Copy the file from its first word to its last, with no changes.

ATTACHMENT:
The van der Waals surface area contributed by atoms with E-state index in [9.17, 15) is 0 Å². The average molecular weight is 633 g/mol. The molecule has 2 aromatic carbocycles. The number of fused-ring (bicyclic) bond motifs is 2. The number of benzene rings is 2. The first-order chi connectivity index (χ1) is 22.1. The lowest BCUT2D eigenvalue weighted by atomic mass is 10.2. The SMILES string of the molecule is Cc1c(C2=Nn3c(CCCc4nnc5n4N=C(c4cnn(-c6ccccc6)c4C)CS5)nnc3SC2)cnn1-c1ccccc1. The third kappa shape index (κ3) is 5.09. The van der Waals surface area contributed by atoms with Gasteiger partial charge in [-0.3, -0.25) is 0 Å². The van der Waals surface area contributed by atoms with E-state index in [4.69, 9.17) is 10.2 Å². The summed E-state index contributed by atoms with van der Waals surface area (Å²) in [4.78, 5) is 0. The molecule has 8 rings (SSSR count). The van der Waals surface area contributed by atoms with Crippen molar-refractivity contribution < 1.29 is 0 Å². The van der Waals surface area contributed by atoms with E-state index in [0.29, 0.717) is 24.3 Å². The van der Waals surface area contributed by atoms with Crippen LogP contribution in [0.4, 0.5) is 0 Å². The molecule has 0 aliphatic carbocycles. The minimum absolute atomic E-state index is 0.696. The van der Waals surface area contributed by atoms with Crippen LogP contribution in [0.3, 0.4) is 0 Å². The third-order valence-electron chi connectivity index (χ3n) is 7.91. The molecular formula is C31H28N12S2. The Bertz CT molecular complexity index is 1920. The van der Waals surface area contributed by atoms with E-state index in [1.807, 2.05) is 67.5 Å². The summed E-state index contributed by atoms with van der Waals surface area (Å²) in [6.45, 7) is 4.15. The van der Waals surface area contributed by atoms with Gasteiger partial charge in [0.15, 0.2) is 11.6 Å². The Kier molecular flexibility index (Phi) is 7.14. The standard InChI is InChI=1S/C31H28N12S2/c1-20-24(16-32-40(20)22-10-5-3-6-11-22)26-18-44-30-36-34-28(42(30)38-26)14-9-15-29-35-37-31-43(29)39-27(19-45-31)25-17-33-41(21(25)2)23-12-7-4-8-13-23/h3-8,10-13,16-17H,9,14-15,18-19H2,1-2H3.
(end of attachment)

The van der Waals surface area contributed by atoms with E-state index in [9.17, 15) is 0 Å². The average molecular weight is 633 g/mol. The molecule has 2 aromatic carbocycles. The number of fused-ring (bicyclic) bond motifs is 2. The number of benzene rings is 2. The first-order chi connectivity index (χ1) is 22.1. The lowest BCUT2D eigenvalue weighted by atomic mass is 10.2. The SMILES string of the molecule is Cc1c(C2=Nn3c(CCCc4nnc5n4N=C(c4cnn(-c6ccccc6)c4C)CS5)nnc3SC2)cnn1-c1ccccc1. The third kappa shape index (κ3) is 5.09. The van der Waals surface area contributed by atoms with Gasteiger partial charge in [-0.3, -0.25) is 0 Å². The van der Waals surface area contributed by atoms with E-state index in [4.69, 9.17) is 10.2 Å². The summed E-state index contributed by atoms with van der Waals surface area (Å²) in [4.78, 5) is 0. The molecule has 8 rings (SSSR count). The van der Waals surface area contributed by atoms with Crippen molar-refractivity contribution < 1.29 is 0 Å². The van der Waals surface area contributed by atoms with E-state index in [0.29, 0.717) is 24.3 Å². The van der Waals surface area contributed by atoms with Crippen LogP contribution in [0.4, 0.5) is 0 Å². The molecule has 0 aliphatic carbocycles. The minimum absolute atomic E-state index is 0.696. The van der Waals surface area contributed by atoms with Crippen LogP contribution in [0.3, 0.4) is 0 Å². The third-order valence-electron chi connectivity index (χ3n) is 7.91. The molecular formula is C31H28N12S2. The Bertz CT molecular complexity index is 1920. The van der Waals surface area contributed by atoms with E-state index in [1.807, 2.05) is 67.5 Å². The summed E-state index contributed by atoms with van der Waals surface area (Å²) in [6.45, 7) is 4.15. The van der Waals surface area contributed by atoms with Gasteiger partial charge in [0.15, 0.2) is 11.6 Å². The Kier molecular flexibility index (Phi) is 7.14. The standard InChI is InChI=1S/C31H28N12S2/c1-20-24(16-32-40(20)22-10-5-3-6-11-22)26-18-44-30-36-34-28(42(30)38-26)14-9-15-29-35-37-31-43(29)39-27(19-45-31)25-17-33-41(21(25)2)23-12-7-4-8-13-23/h3-8,10-13,16-17H,9,14-15,18-19H2,1-2H3.